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Seabourn debuts 2nd luxury expedition cruise ship, Seabourn Pursuit

When you’re in the business of offering immersive destination experiences in hard-to-reach places, one adventurous cruise ship is not enough. You need two.

Two expedition ships allow you to dedicate one to bucket list polar destinations in the Arctic and Antarctica while the other explores exotic warm-weather locales around the Pacific. Then, the latter can dart back to Antarctica for the season to fulfill more passengers’ dreams of visiting the Lost Continent.

With that goal in mind, luxury cruise line Seabourn took delivery of Seabourn Pursuit, its second luxury expedition ship to debut in as many years, from the T. Mariotti shipyard in Genoa, Italy, on Monday.

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The transfer of ownership took place on board the 264-passenger vessel even as contractors worked to put the finishing touches on the ship. Executives from the shipyard and the cruise line spoke about their partnership and accomplishments before signing the papers to officially add Pursuit to the Seabourn fleet.

The handover ceremony for Seabourn Pursuit. ERICA SILVERSTEIN/THE POINTS GUY

On Tuesday, the ship set sail for Malta to finish the preparations for its maiden voyage from the island nation on Aug. 12. The ship will sail five sold-out Mediterranean cruises, operating as a traditional cruise ship instead of as an expedition ship, before crossing the Atlantic for a quick celebration in Miami.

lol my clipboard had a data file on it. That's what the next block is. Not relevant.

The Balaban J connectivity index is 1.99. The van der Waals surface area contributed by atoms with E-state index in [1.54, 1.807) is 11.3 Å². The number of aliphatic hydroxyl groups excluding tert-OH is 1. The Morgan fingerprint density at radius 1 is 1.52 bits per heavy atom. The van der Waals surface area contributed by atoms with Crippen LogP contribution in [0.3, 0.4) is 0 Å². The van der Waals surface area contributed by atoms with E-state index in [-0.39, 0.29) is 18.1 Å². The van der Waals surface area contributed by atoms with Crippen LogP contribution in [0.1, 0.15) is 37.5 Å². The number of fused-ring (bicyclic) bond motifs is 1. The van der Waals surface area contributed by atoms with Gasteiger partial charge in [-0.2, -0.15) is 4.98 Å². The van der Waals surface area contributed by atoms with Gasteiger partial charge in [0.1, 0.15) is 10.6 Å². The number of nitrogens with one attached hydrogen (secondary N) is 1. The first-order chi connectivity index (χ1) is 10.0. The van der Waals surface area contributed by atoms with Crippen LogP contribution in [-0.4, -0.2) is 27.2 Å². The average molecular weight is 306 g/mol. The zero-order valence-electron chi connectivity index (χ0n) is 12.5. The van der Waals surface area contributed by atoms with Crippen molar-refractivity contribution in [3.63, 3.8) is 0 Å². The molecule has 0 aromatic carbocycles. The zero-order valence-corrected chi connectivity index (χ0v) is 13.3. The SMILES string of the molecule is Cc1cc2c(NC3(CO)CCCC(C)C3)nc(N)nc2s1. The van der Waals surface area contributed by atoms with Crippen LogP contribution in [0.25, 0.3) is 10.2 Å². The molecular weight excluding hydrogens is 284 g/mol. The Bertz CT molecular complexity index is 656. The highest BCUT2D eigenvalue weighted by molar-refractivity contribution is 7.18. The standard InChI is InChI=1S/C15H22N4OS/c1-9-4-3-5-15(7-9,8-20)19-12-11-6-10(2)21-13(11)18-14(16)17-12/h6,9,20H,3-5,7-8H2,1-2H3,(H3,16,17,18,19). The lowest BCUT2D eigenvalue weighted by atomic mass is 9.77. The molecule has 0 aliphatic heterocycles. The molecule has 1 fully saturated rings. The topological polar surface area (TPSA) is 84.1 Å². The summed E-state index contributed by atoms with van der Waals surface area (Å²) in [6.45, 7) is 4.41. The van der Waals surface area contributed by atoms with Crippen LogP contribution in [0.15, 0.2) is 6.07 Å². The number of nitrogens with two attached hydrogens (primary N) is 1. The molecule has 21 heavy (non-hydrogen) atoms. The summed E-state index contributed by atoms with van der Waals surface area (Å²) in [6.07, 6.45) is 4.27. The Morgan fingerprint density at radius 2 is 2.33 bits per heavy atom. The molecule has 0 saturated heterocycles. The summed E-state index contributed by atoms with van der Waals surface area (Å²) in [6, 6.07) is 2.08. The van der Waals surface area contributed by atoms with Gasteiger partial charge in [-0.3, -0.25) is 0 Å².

Only once the ship reaches Barbados on Oct. 12 will it fully transform into an expedition vessel, complete with a team of 24 expedition leaders. Their role will be to deploy and drive the ship’s 24 Zodiac rafts; educate passengers about the geography, wildlife and cultures they’re visiting; and host guests at dinner.

Complementary itineraries

Seabourn Pursuit’s itineraries will complement those of its identical sister, Seabourn Venture. Its first expeditions will explore the Amazon River before continuing south to join its sister for a season of Antarctica cruises. The two will meet for the first time in Ushuaia, Argentina, on Nov. 28.

As the southern summer ends, Seabourn Venture will head up through the Atlantic to the British Isles and on to the Arctic while Seabourn Pursuit sails north into the Pacific along the Chilean coast and then west to explore the islands of the Pacific.

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Seabourn Pursuit will offer the line’s first cruises to the Kimberley region of Australia, as well as visits to places like Easter Island, Melanesia, Papua New Guinea and Indonesia. After eight months of enjoying the warm weather, it will return to Antarctica to reunite with Seabourn Venture.

Related: Expedition cruises: The ultimate guide to cruising to remote, hard-to-reach places

No more compromises in ship design

Adventure cruising used to require a compromise, explained Robin West, Seabourn’s vice president of expedition operations, at a press conference following the handover ceremony. In order to get to far-flung destinations such as Antarctica, cruise travelers would have to sacrifice onboard luxuries and settle for older repurposed vessels that lacked creature comforts.

No more. The era of luxurious adventuring has arrived, and Seabourn is among several cruise lines building ships that are tough on the outside but cushy on the inside. Seabourn Pursuit will bring Seabourn’s authentic service, fine dining, artistic design and creature comforts to the remote corners of the globe.